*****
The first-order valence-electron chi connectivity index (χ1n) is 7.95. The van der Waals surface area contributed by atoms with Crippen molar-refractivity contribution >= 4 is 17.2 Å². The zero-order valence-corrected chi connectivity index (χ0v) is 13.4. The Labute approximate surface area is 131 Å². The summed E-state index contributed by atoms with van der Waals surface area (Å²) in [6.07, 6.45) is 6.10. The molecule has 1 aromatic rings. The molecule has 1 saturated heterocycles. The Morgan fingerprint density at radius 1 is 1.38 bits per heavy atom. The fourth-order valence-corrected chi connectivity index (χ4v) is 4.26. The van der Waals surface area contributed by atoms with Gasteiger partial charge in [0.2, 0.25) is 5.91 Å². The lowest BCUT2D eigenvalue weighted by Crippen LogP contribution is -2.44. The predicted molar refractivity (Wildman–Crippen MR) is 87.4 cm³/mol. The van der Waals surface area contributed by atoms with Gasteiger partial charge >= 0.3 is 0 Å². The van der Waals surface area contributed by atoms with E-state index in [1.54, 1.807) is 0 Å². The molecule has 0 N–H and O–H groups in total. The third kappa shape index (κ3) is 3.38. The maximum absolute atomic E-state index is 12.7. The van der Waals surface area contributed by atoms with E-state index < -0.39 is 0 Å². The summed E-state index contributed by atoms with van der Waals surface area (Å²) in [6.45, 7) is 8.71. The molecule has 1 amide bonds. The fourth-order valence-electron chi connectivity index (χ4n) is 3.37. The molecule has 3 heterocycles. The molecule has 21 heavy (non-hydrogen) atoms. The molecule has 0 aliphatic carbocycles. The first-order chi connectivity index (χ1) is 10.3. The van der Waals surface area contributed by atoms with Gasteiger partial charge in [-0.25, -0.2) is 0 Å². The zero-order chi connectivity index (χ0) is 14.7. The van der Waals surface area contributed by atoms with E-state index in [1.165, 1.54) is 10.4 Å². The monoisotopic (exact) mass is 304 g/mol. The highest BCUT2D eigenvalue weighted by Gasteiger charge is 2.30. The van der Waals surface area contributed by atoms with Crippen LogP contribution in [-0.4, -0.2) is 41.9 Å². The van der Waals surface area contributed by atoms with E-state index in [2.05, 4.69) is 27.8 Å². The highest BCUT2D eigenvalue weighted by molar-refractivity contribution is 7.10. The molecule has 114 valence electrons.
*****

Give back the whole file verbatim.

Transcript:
The first-order valence-electron chi connectivity index (χ1n) is 7.95. The van der Waals surface area contributed by atoms with Crippen molar-refractivity contribution >= 4 is 17.2 Å². The zero-order valence-corrected chi connectivity index (χ0v) is 13.4. The Labute approximate surface area is 131 Å². The summed E-state index contributed by atoms with van der Waals surface area (Å²) in [6.07, 6.45) is 6.10. The molecule has 1 aromatic rings. The molecule has 1 saturated heterocycles. The Morgan fingerprint density at radius 1 is 1.38 bits per heavy atom. The fourth-order valence-corrected chi connectivity index (χ4v) is 4.26. The van der Waals surface area contributed by atoms with Gasteiger partial charge in [0.2, 0.25) is 5.91 Å². The lowest BCUT2D eigenvalue weighted by Crippen LogP contribution is -2.44. The predicted molar refractivity (Wildman–Crippen MR) is 87.4 cm³/mol. The van der Waals surface area contributed by atoms with Gasteiger partial charge >= 0.3 is 0 Å². The van der Waals surface area contributed by atoms with E-state index in [1.54, 1.807) is 0 Å². The molecule has 0 N–H and O–H groups in total. The third kappa shape index (κ3) is 3.38. The maximum absolute atomic E-state index is 12.7. The van der Waals surface area contributed by atoms with E-state index < -0.39 is 0 Å². The summed E-state index contributed by atoms with van der Waals surface area (Å²) in [6.45, 7) is 8.71. The molecule has 1 amide bonds. The fourth-order valence-electron chi connectivity index (χ4n) is 3.37. The molecule has 3 heterocycles. The molecule has 21 heavy (non-hydrogen) atoms. The molecule has 0 aliphatic carbocycles. The first-order chi connectivity index (χ1) is 10.3. The van der Waals surface area contributed by atoms with Gasteiger partial charge in [-0.25, -0.2) is 0 Å². The zero-order chi connectivity index (χ0) is 14.7. The van der Waals surface area contributed by atoms with E-state index in [1.165, 1.54) is 10.4 Å². The monoisotopic (exact) mass is 304 g/mol. The highest BCUT2D eigenvalue weighted by Gasteiger charge is 2.30. The van der Waals surface area contributed by atoms with Crippen LogP contribution in [-0.4, -0.2) is 41.9 Å². The van der Waals surface area contributed by atoms with E-state index in [2.05, 4.69) is 27.8 Å². The highest BCUT2D eigenvalue weighted by molar-refractivity contribution is 7.10. The molecule has 114 valence electrons.